Published on August 10th, 2009 | by Joanna Schroeder
Hybrid Vehicles Failing to Produce Environmental Benefits
Despite government rebates for hybrids offered to consumers in U.S. and Canada, the programs are failing to produce environmental benefits, yet the programs continue to cost consumers. This according to a new study, “Green Drivers or Free Riders? An Analysis of Tax Rebates for Hybrid Vehicles,” from the University of British Columbia (UBC).
[social_buttons]The study finds that hybrid sales have not replaced gas guzzling SUVS, but rather have replaced small, relatively fuel-efficient, conventional cars. Too bad considering SUVS, trucks and vans produce substantially greater carbon emissions.
Amarish Chandra, a professor at UBC’s Sauder School of Business and co-author of the study said, “If the intention of rebate programs is to replace gas guzzlers with hybrids, they are failing.”
He goes on to say that large vehicle sales have risen steadily since the introduction of hybrid rebates. The study also finds that the majority of consumers who purchase hybrids were not motivated to do so by government rebates.
“People are choosing hybrids over similarly priced small- and medium-sized conventional cars, which are not far behind hybrids for fuel efficiency and emissions,” says Chandra. “The reductions in carbon emissions are therefore not great.”
Hybrid rebate programs are currently offered by the governments of the U.S. and 13 states, including Washington, Oregon, Illinois and Colorado, and five Canadian provinces, including B.C., Ontario, Quebec, PEI and Manitoba. The Canadian government offered hybrid rebates during 2007-2008.
“Our estimates indicate that two-thirds of people who buy hybrids were going to buy them anyway,” said Chandra. “So for the majority, rebates are not changing behavior – they are subsidizing planned purchases.”
“When B.C.’s rebate jumped from $1,000 to $2,000 in 2005, the actual cost of reducing carbon emissions more than doubled,” he says, noting that Ontario recently increased its rebate to a maximum of $10,000 per hybrid vehicle. In the U.S. hybrid rebates can range from $900 up to $3,400 but some models no longer qualify, such as the Toyota and Honda hybrids. Apparently, the inefficiency of rebate programs rises disproportionately when governments increase rebate levels.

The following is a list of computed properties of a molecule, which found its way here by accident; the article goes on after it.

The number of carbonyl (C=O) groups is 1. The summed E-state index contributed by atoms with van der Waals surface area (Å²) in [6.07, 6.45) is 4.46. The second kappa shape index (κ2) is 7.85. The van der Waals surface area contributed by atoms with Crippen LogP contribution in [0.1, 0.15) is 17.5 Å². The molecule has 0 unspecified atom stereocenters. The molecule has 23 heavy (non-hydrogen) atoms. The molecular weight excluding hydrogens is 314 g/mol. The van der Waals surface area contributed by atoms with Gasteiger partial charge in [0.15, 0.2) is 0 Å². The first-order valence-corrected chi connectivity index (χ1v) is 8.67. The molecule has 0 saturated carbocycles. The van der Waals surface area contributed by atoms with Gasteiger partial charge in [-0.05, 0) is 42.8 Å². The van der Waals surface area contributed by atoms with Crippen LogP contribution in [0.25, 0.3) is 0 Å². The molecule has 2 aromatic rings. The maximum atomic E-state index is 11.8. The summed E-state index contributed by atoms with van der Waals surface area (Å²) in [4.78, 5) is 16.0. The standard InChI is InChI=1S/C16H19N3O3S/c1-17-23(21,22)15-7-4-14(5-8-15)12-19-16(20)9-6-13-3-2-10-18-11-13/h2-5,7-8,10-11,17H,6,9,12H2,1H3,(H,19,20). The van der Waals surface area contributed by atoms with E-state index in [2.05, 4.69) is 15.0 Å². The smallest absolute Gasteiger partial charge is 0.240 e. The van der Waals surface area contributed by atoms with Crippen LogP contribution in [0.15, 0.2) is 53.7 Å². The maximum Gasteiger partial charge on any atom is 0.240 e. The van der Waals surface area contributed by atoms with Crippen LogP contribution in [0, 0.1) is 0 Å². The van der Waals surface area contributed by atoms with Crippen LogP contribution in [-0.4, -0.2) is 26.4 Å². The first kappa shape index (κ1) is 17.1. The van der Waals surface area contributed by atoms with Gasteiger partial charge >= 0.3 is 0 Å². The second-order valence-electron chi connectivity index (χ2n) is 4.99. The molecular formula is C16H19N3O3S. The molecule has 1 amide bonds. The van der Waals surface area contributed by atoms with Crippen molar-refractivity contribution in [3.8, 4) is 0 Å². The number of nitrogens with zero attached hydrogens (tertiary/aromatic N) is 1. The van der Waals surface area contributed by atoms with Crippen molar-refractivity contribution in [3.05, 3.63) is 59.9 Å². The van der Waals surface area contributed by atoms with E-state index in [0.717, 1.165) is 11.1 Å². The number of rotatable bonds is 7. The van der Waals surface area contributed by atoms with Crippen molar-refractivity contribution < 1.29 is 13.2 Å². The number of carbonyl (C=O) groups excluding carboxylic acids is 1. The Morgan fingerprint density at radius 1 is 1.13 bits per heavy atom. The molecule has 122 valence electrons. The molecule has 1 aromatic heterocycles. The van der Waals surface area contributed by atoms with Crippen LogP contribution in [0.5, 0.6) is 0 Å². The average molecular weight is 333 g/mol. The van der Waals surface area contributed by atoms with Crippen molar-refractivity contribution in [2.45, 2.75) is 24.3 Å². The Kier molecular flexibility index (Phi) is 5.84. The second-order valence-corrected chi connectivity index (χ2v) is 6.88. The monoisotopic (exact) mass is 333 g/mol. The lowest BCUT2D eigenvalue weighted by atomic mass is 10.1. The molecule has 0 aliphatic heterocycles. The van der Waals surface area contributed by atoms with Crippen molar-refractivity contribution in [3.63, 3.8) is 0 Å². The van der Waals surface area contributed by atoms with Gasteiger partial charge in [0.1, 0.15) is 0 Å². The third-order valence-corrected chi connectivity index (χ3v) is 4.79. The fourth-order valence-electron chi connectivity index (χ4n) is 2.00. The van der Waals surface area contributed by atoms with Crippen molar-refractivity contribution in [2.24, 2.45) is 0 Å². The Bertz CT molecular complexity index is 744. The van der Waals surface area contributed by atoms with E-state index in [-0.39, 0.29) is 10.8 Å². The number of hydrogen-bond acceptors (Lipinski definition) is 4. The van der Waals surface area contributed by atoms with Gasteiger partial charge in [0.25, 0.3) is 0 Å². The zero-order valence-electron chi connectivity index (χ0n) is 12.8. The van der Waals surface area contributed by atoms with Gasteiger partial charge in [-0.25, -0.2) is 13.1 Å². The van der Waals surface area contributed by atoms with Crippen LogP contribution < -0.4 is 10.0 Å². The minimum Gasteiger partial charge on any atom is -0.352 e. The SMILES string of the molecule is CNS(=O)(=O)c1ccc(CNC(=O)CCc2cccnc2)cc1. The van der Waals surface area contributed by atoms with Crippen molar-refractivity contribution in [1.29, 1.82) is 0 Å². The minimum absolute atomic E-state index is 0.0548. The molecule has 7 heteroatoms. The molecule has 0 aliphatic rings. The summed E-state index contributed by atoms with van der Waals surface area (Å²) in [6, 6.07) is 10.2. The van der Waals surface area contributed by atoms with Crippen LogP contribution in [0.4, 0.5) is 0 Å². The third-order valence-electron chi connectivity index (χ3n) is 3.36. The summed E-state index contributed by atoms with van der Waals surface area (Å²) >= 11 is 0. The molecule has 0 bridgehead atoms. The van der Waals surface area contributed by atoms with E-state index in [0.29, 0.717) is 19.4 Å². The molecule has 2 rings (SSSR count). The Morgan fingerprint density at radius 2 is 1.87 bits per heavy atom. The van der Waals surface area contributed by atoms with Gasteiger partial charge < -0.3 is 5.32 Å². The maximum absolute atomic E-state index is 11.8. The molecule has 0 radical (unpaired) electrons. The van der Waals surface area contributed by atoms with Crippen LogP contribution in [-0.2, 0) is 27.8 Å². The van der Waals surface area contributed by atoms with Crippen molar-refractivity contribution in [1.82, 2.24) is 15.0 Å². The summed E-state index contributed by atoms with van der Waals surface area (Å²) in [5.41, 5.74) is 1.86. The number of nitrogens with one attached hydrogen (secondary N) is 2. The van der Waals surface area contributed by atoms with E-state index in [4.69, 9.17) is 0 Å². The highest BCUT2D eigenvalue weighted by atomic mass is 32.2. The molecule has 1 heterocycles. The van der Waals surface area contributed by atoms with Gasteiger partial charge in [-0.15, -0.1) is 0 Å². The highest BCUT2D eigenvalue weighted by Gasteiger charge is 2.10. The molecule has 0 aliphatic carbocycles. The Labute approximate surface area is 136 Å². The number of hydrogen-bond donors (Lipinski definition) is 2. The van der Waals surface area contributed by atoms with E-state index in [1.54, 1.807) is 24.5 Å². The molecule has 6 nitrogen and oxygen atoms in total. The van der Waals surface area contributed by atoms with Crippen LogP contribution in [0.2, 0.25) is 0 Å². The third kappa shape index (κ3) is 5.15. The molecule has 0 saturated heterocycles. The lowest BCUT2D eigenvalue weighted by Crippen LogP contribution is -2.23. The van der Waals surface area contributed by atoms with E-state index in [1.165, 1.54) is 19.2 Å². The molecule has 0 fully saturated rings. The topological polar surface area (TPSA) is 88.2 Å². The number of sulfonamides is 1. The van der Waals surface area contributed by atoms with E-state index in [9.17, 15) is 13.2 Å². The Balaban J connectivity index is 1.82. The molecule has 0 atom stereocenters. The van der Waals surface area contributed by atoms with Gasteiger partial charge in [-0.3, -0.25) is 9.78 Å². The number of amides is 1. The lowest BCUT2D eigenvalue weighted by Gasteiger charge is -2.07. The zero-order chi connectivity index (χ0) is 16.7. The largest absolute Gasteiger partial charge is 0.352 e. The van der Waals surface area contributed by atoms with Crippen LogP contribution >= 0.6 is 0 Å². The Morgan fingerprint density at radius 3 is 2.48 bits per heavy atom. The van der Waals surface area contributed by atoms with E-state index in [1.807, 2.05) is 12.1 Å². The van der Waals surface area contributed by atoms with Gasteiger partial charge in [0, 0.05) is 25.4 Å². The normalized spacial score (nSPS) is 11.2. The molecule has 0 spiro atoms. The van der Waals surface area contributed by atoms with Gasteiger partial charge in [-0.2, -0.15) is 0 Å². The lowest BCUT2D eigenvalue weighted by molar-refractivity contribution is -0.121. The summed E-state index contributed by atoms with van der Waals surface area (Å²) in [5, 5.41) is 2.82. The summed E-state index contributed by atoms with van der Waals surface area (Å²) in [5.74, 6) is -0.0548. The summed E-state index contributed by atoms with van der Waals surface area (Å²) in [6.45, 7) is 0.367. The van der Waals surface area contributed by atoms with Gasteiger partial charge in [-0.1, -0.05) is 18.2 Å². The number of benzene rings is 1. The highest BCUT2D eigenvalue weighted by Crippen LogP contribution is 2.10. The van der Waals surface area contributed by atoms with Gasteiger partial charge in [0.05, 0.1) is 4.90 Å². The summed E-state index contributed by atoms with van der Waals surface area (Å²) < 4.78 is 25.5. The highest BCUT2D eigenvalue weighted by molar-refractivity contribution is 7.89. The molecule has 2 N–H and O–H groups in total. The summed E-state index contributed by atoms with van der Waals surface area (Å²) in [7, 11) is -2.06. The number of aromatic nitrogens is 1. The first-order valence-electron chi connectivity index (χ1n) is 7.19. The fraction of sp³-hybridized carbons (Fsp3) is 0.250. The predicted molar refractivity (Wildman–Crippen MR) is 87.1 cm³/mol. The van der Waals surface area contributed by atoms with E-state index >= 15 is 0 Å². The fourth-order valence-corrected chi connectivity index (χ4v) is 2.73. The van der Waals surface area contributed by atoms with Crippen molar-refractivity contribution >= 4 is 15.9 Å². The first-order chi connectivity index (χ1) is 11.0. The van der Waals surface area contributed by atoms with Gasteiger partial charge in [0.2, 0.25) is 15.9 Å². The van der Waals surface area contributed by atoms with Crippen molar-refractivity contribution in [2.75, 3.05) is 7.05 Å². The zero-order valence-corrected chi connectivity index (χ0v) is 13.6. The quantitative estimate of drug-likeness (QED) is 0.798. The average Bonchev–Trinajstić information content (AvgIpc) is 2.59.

The study finds that Canadian provinces that offer rebates have spent an average of $195 per tonne of carbon saved or, equivalently, $0.43 for every litre of gasoline that a vehicle consumes over its 15 year average life expectancy.
But this isn’t enough. Chandra claims that governments could garner greater environmental benefits by purchasing carbon offsets (currently priced between $3 and $40 per tonne on carbon markets) or investing in green jobs and technologies. However, carbon offsets are a murky area, and the U.S. government has currently passed a cap and trade policy which I fondly call “crap and raid”.
While hybrid rebates help governments to appear environmentally progressive, Chandra suggests that some programs may serve as de facto “bailouts” for the North American auto industry.
“The criteria for Ontario’s recent rebate increase seem designed to benefit domestic manufacturers, especially General Motors,” Chandra says. “The biggest rebates will be given to purchasers of the Chevy Volt, rather than other hybrids like the Toyota Prius.”
In addition to Chandra, the other authors include Sumeet Gulati, assistant professor in UBC’s Dept. of Food and Resource Economics and Milind Kandlikar of UBC’s Liu Institute for Global Issues and Institute of Asian Research. Researchers used Canadian vehicle sales data over a 17-year period from 1989 to 2006. Results are believed to extend to the U.S. market, given the similarities between auto industries, in terms of vehicle buying patterns, pricing structures and car models.